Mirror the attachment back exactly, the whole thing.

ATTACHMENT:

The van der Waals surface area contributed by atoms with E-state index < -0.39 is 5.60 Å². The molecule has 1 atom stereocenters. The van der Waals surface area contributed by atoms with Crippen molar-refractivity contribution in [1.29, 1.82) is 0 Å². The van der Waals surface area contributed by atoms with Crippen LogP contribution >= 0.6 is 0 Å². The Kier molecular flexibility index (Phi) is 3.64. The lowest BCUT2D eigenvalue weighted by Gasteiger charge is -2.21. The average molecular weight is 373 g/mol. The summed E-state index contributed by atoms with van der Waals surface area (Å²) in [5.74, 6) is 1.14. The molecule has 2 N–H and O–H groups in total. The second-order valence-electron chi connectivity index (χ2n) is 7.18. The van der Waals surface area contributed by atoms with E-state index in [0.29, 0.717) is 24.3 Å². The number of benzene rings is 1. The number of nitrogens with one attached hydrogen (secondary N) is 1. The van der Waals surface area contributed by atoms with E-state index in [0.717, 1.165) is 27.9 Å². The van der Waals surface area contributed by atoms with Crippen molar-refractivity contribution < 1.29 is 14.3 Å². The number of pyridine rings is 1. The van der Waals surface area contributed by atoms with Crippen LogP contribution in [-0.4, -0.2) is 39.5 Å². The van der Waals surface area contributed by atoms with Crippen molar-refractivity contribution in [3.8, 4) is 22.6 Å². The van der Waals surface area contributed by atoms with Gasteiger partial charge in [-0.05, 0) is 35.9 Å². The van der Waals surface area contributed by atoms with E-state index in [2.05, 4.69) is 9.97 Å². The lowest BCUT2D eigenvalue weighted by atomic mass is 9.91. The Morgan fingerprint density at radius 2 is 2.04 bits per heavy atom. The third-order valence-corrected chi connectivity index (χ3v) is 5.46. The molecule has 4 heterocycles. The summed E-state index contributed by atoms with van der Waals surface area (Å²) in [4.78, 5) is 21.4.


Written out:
The van der Waals surface area contributed by atoms with E-state index < -0.39 is 5.60 Å². The molecule has 1 atom stereocenters. The van der Waals surface area contributed by atoms with Crippen molar-refractivity contribution in [1.29, 1.82) is 0 Å². The van der Waals surface area contributed by atoms with Crippen LogP contribution >= 0.6 is 0 Å². The Kier molecular flexibility index (Phi) is 3.64. The lowest BCUT2D eigenvalue weighted by Gasteiger charge is -2.21. The average molecular weight is 373 g/mol. The summed E-state index contributed by atoms with van der Waals surface area (Å²) in [5.74, 6) is 1.14. The molecule has 2 N–H and O–H groups in total. The second-order valence-electron chi connectivity index (χ2n) is 7.18. The van der Waals surface area contributed by atoms with E-state index in [0.29, 0.717) is 24.3 Å². The number of benzene rings is 1. The number of nitrogens with one attached hydrogen (secondary N) is 1. The van der Waals surface area contributed by atoms with E-state index in [0.717, 1.165) is 27.9 Å². The van der Waals surface area contributed by atoms with Crippen molar-refractivity contribution < 1.29 is 14.3 Å². The number of pyridine rings is 1. The van der Waals surface area contributed by atoms with Crippen LogP contribution in [-0.4, -0.2) is 39.5 Å². The van der Waals surface area contributed by atoms with Crippen molar-refractivity contribution in [3.8, 4) is 22.6 Å². The van der Waals surface area contributed by atoms with Gasteiger partial charge in [-0.05, 0) is 35.9 Å². The van der Waals surface area contributed by atoms with E-state index in [2.05, 4.69) is 9.97 Å². The lowest BCUT2D eigenvalue weighted by atomic mass is 9.91. The Morgan fingerprint density at radius 2 is 2.04 bits per heavy atom. The third-order valence-corrected chi connectivity index (χ3v) is 5.46. The molecule has 4 heterocycles. The summed E-state index contributed by atoms with van der Waals surface area (Å²) in [4.78, 5) is 21.4.